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Sci Adv. 2019 Oct 2;5(10):eaax5703. doi: 10.1126/sciadv.aax5703. eCollection 2019 Oct.

Unusual kinematics of the Papatea fault (2016 Kaikōura earthquake) suggest anelastic rupture.

Author information

1
School of Earth and Ocean Sciences, University of Victoria, Victoria, BC, Canada.
2
Department of Geophysics, Colorado School of Mines, 1500 Illinois St., Golden, CO, USA.
3
GNS Science, PO Box 30 368, Lower Hutt 5040, New Zealand.
4
Department of Computer Sciences, University of Victoria, Victoria, BC, Canada.

Abstract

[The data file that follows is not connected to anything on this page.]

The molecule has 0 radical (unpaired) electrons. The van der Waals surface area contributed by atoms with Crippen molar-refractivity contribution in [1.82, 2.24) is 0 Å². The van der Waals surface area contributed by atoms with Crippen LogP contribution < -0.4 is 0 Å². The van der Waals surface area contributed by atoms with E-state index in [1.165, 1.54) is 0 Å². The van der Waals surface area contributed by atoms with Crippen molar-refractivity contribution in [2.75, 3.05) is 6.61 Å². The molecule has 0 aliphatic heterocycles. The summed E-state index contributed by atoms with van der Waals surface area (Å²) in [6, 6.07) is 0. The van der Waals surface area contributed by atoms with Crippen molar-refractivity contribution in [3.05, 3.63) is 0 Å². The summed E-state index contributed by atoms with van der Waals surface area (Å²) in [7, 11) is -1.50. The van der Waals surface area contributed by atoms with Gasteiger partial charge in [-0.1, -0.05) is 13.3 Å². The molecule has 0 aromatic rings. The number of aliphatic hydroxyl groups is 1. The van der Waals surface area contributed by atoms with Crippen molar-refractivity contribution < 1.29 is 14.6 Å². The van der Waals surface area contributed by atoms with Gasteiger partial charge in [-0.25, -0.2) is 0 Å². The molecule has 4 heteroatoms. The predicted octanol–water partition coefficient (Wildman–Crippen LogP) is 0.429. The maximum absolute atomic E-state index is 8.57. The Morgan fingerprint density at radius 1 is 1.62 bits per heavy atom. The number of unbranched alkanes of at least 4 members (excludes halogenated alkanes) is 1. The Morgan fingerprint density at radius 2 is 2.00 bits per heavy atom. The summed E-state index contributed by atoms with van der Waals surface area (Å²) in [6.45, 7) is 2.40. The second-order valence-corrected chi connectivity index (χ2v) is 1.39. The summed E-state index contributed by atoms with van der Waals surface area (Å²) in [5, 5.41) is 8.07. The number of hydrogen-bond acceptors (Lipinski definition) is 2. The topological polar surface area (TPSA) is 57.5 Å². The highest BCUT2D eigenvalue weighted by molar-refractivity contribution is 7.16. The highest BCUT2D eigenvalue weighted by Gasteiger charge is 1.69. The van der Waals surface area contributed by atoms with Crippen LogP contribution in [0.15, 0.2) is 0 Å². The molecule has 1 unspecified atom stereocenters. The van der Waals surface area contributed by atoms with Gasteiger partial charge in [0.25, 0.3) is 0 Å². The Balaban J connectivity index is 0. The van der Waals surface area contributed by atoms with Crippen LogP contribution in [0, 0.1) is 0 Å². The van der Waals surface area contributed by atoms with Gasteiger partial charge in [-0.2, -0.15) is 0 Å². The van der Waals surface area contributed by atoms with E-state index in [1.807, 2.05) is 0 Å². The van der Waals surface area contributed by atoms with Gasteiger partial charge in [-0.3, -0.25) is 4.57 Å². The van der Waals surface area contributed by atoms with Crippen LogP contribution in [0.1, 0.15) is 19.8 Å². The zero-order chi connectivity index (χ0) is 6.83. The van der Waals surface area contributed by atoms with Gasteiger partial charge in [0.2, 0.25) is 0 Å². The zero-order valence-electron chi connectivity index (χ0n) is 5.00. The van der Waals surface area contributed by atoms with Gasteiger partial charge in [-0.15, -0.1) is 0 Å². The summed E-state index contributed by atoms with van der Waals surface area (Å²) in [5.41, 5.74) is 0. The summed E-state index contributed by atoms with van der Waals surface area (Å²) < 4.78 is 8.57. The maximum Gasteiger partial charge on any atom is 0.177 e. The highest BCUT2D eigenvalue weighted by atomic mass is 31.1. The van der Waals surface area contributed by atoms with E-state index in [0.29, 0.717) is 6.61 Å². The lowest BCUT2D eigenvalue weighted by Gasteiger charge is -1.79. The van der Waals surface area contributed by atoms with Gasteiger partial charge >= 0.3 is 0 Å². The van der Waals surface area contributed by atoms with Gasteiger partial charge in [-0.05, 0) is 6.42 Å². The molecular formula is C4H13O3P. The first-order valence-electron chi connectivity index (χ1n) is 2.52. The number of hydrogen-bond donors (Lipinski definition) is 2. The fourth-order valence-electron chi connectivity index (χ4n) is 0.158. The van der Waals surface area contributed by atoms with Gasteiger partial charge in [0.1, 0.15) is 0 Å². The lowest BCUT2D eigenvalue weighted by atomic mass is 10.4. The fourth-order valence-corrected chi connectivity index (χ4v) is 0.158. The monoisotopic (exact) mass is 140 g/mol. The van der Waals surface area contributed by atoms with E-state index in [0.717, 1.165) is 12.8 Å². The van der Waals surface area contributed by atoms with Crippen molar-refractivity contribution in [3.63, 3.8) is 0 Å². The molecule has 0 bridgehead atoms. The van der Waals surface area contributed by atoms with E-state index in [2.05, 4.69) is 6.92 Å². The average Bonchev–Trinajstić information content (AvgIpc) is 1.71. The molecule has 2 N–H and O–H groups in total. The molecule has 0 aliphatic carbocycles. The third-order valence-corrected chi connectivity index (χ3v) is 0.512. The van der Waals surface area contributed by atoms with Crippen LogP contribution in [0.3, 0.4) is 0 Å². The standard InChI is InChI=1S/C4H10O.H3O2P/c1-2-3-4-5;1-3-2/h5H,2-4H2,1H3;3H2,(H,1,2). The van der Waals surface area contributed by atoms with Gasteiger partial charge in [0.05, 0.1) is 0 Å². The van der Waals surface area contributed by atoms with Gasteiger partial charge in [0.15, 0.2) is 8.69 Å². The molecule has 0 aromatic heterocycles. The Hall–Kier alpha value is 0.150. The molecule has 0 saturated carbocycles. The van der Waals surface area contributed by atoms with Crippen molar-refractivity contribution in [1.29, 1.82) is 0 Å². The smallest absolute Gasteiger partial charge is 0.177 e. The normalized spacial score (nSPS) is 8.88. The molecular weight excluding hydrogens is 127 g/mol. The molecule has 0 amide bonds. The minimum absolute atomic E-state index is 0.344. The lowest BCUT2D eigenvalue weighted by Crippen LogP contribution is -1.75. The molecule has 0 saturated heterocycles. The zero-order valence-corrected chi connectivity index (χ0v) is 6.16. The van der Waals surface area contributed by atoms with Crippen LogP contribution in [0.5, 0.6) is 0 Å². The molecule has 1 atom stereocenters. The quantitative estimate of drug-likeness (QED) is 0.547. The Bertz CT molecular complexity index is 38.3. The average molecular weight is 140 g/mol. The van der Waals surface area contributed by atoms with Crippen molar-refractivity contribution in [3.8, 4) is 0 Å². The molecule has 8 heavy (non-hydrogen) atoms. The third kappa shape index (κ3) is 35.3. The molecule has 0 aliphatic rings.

A key paradigm in seismology is that earthquakes release elastic strain energy accumulated during an interseismic period on approximately planar faults. Earthquake slip models may be further informed by empirical relations such as slip to length. Here, we use differential lidar to demonstrate that the Papatea fault-a key element within the 2016 Mw 7.8 Kaikōura earthquake rupture-has a distinctly nonplanar geometry, far exceeded typical coseismic slip-to-length ratios, and defied Andersonian mechanics by slipping vertically at steep angles. Additionally, its surface deformation is poorly reproduced by elastic dislocation models, suggesting the Papatea fault did not release stored strain energy as typically assumed, perhaps explaining its seismic quiescence in back-projections. Instead, it slipped in response to neighboring fault movements, creating a localized space problem, accounting for its anelastic deformation field. Thus, modeling complex, multiple-fault earthquakes as slip on planar faults embedded in an elastic medium may not always be appropriate.

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